Growing up, one of my dad’s prized possessions was a Dusty Rhodes autographed WCW Heavyweight Championship Replica title belt that hung on our mantelpiece, and a Ric Flair wrestling card that’s probably only worth two dollars. But to him? That card was everything. That card survived complete design overhauls, countless raging parties, and plenty of rowdy sporting event get togethers. For all intents and purposes, my dad is a “guy’s guy.” He’s a diehard Chicago sports fan, exclusively drinks Budweiser (from a bottle or don’t even offer it), and the only time he wears shirts that don’t have yolked sleeves are at weddings and funerals. My dad and three of his guy friends signal each other with the Four Horsemen salute, he’s a champion dart player…but he never had a son to share his interests.
Don’t get me wrong, my father loves my sister and I, dearly. But I know that it must have been difficult for him to raise not only two little girls, but two little girls that were the antithesis of anything that screamed “boy.” We did beauty pageants, baton twirling, ice skating, cheerleading, and took to a love of glamour at a very early age. Perhaps it’s the dramatics and pageantry of the sport, but I had no problem watching wrestling with my dad. Growing up as a little Chicagoland kid in the 1990s meant some of my fondest memories were staying up late to watch Michael Jordan and The Chicago Bulls, but for whatever reason, watching WCW Halloween Havoc 1994 with my dad is a memory that forever sticks out to me.
For nearly twenty minutes, my dad watched in a panic as Ric Flair battled Hulk Hogan in a steel cage not only for the title, but risking a forced retirement. Mr. T served as the guest referee. Flair eventually was defeated and took a few months off, but for my dad, that was the end of it. His Titan had been slayed and if there wasn’t going to be Flair every week, he wasn’t going to be watching. At this point, my dad fell out of love with professional wrestling and found himself consumed by the more “traditional” sports.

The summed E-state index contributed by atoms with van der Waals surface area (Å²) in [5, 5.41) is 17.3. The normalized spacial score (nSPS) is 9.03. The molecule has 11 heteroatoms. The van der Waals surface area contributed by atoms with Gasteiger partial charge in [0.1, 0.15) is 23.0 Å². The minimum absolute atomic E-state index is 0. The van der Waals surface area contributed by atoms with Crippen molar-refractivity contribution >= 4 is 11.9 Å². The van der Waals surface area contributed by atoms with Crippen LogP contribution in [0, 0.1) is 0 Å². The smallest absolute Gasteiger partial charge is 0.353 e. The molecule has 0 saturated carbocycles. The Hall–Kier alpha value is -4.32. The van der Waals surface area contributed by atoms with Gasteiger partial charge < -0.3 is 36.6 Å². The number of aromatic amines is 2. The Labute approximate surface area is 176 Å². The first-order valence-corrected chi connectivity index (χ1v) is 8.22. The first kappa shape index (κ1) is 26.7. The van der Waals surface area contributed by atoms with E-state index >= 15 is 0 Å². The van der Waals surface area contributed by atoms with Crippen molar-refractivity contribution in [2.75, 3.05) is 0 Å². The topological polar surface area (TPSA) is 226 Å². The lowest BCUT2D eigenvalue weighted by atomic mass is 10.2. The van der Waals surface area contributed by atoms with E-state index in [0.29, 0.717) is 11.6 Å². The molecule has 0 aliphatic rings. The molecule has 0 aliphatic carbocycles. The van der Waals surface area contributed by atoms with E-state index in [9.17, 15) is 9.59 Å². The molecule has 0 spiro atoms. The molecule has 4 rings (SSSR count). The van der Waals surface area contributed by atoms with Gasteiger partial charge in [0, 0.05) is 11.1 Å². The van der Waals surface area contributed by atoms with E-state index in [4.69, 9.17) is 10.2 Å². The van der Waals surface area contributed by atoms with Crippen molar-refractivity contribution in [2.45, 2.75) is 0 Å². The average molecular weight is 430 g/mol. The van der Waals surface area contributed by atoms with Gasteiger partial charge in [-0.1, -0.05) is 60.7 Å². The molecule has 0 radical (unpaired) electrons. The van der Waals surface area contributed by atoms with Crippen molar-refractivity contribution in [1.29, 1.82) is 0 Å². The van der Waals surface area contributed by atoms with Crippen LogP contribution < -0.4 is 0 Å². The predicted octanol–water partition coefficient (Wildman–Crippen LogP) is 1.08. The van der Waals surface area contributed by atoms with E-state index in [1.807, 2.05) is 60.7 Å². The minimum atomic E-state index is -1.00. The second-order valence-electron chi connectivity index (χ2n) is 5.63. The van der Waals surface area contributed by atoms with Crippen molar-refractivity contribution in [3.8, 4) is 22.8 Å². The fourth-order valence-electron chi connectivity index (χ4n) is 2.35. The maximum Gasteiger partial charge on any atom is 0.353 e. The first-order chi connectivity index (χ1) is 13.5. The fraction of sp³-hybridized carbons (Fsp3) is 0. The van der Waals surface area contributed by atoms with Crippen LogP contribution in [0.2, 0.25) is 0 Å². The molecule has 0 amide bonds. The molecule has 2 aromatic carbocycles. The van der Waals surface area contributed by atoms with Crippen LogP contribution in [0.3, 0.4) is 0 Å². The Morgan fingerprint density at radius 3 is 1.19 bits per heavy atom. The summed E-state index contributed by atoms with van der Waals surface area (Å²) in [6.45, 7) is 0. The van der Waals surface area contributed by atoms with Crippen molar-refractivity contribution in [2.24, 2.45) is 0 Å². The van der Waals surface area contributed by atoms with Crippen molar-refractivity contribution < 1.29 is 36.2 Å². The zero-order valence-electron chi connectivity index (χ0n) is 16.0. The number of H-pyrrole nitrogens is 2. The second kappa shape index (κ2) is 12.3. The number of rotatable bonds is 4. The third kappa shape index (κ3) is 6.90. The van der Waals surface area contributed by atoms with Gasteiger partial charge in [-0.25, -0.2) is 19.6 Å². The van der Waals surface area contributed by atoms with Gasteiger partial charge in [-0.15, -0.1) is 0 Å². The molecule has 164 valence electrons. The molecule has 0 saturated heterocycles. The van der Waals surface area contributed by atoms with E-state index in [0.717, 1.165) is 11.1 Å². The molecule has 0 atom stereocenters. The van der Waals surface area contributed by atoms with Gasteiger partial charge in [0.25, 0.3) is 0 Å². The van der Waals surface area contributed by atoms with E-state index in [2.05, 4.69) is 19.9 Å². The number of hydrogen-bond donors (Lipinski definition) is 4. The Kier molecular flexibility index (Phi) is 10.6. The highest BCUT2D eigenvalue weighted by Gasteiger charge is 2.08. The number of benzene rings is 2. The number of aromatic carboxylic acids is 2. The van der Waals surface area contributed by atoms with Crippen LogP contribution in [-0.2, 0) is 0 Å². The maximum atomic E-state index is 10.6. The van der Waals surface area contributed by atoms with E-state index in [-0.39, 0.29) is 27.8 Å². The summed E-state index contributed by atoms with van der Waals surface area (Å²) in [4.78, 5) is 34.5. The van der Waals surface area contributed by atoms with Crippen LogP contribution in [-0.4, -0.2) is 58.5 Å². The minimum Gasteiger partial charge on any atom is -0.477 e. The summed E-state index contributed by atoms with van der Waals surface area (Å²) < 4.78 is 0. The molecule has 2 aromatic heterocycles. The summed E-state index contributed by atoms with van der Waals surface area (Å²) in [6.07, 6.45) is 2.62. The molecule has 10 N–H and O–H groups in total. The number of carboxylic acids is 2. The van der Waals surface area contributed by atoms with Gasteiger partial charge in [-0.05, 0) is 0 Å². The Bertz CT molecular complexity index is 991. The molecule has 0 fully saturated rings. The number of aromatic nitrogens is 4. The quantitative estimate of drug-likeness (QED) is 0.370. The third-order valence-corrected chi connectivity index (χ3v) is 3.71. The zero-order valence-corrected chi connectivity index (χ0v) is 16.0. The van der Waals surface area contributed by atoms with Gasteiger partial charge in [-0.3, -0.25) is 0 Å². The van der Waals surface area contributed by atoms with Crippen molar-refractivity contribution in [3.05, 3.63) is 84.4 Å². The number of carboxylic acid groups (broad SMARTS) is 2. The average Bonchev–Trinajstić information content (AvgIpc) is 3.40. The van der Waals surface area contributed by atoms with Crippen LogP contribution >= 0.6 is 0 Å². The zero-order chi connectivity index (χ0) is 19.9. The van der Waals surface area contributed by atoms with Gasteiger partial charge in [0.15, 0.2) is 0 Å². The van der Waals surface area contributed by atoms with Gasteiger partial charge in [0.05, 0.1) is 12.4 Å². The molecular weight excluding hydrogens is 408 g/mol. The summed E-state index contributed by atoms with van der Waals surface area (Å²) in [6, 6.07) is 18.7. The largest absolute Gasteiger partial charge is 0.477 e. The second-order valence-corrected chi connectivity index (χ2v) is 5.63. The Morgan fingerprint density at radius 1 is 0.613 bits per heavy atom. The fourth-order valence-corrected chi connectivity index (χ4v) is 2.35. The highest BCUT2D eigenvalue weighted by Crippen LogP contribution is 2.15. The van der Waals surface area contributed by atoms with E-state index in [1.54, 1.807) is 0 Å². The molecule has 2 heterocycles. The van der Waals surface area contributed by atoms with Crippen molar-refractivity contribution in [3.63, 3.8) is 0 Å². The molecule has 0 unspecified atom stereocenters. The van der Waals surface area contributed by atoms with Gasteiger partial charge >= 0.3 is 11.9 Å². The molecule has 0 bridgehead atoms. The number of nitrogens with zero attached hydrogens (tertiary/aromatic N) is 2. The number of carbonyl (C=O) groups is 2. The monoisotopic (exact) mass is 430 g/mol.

Years went by and I’d occasionally catch him watching Monday Night RAW after a long day of work, but he never followed any of the storylines or checked out the up and coming talent. They weren’t Flair. They weren’t the stylin’, profilin’, limousine riding, jet flying, kiss-stealing, wheelin’ n’ dealin’ son of a gun, and none of them could hold a candle to him. As I got older, my dad picked up a habit that I would pick up and continue to do long after I moved away from home. Out of the blue, my dad would sit me, my sister, or my mother down and tell us he had something very important to tell us. With the utmost sincerity, he’d start a speech about how “I’m asking you to pay attention, because I can only say this once. It’s extremely important and I am having a difficult time telling you this.” As panic built up and we all started letting anxiety overwhelm us, my dad would cry out a Ric Flair “WOOOOOO!” just to screw with us. He’s done it probably a thousand times at this point, and I fall for it every. single. Time.
I moved to Cleveland after a lifetime in Chicago upon graduating from college and quickly fell in love with the indie scene. Living less than two miles from the home base of Absolute Intense Wrestling’s shows made it easier to fall back in love with a sport I’d all but considered nothing more than a childhood memory. The women fighting were unlike anything I’d ever seen before. They weren’t super models fighting in lingerie, they were bonafide athletes fighting just as hard, if not harder, than their male counterparts. I loved everything about it, and after a decade hiatus, I was back in the saddle as a full blown mark.